His decision bucks a trend. Software engineers are in high demand, so it’s unusual for students to start a Ph.D. in computer science after years away, says Zico Kolter, an assistant professor of computer science at Carnegie Mellon University.

“Alnur was indeed exceptional both in his drive to come back to grad school and in his ability to find a way to do research while being employed at a large company. My impression is he is drawn to understanding mathematical algorithms at a more fundamental level than one is typically exposed to in industry,” adds Kolter, who served as Ali’s first PhD advisor.

“Machine learning is everywhere these days,” Ali says. “So it’s important to theoretically understand the pros and cons of different methods.” Those include “their predictive accuracy, how long they take to run and how easy they are to use.”

“In part, that boils down to working a bunch of math to explain these tradeoffs. The other part is applying machine learning in new ways that can help people, which sometimes requires developing faster algorithms. As I’ve gone through my Ph.D., I’ve wanted to do more good for society at large.”

Two machine-learning methods Ali studied for his 2015 DOE CSGF practicum at DOE’s Lawrence Berkeley National Laboratory have influenced his approach.

The first, the inverse covariance matrix, is basically related to how correlated two objects are, he says. The second, pseudo-likelihood, is better at estimating correlations when you have a lot of measurements, like in big data.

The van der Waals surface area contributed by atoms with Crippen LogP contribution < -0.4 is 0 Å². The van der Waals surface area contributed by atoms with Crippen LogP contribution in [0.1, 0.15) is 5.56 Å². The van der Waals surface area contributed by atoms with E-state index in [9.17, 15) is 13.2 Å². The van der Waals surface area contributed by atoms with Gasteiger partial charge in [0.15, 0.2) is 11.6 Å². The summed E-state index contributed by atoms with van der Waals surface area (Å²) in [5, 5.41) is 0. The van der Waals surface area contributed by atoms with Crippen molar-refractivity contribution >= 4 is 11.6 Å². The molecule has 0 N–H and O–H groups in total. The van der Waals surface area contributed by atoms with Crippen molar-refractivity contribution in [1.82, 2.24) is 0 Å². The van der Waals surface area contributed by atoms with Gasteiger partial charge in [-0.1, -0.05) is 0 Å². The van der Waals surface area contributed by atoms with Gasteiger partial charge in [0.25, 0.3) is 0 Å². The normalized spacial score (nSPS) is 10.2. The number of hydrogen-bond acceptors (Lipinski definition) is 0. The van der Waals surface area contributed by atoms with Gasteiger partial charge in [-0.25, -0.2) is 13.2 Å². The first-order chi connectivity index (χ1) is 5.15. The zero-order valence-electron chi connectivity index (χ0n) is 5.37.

He employed both methods for a 2017 paper presented at the International Conference on Artificial Intelligence and Statistics that focused on so-called high-dimensional, or big data, situations where the overall number variables can be much greater than the number of data samples. He and his collaborators, including practicum advisor Sang-Yun Oh, demonstrated how those methods apply to real-world situations such in finance and wind-power data.

With Kolter and Ryan Tibshirani – his second doctoral advisor – Ali used those techniques in 2016 to study multiyear spreads of influenza around the United States.

Ali is now working with Oh to characterize functional relationships between brain regions where a single pixel location within a functional magnetic resonance imaging brain scan is the smallest unit. Oh is now an assistant professor of statistics and applied probability at the University of California, Santa Barbara.

For the ongoing brain study and the 2017 paper, Oh and Ali have relied on Edison, Berkeley Lab’s massive, 2.57-petaflops supercomputer.

“Data-driven scientific discovery is an important trend in many research fields,” Oh says. “Alnur’s research interest and skill set is in the sweet spot of this trend.” Ali, he adds, also is “a kind and considerate person with grounded optimism.”

Ali is grateful for the fellowship’s financial support and for the knowledge and experiences it has provided. It has made him “more interested in doing work on the theoretical side (without) losing sight of the real-world applications. Also, I am more willing to take risks with my research.“

Tibshirani, a Carnegie Mellon associate professor of statistics who also focuses on machine learning, agrees that Ali is “passionate about doing research that has social value. He also has a way of speaking and describing his research that is easy for others outside his specialty to understand. That is something that is mature and hard to teach.”

A longer version of this article appears in the current issue of the print research annual DEIXIS.

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About the Author

Monte Basgall is a freelance writer and former reporter for the Richmond Times-Dispatch, Miami Herald and Raleigh News & Observer. For 17 years he covered the basic sciences, engineering and environmental sciences at Duke University.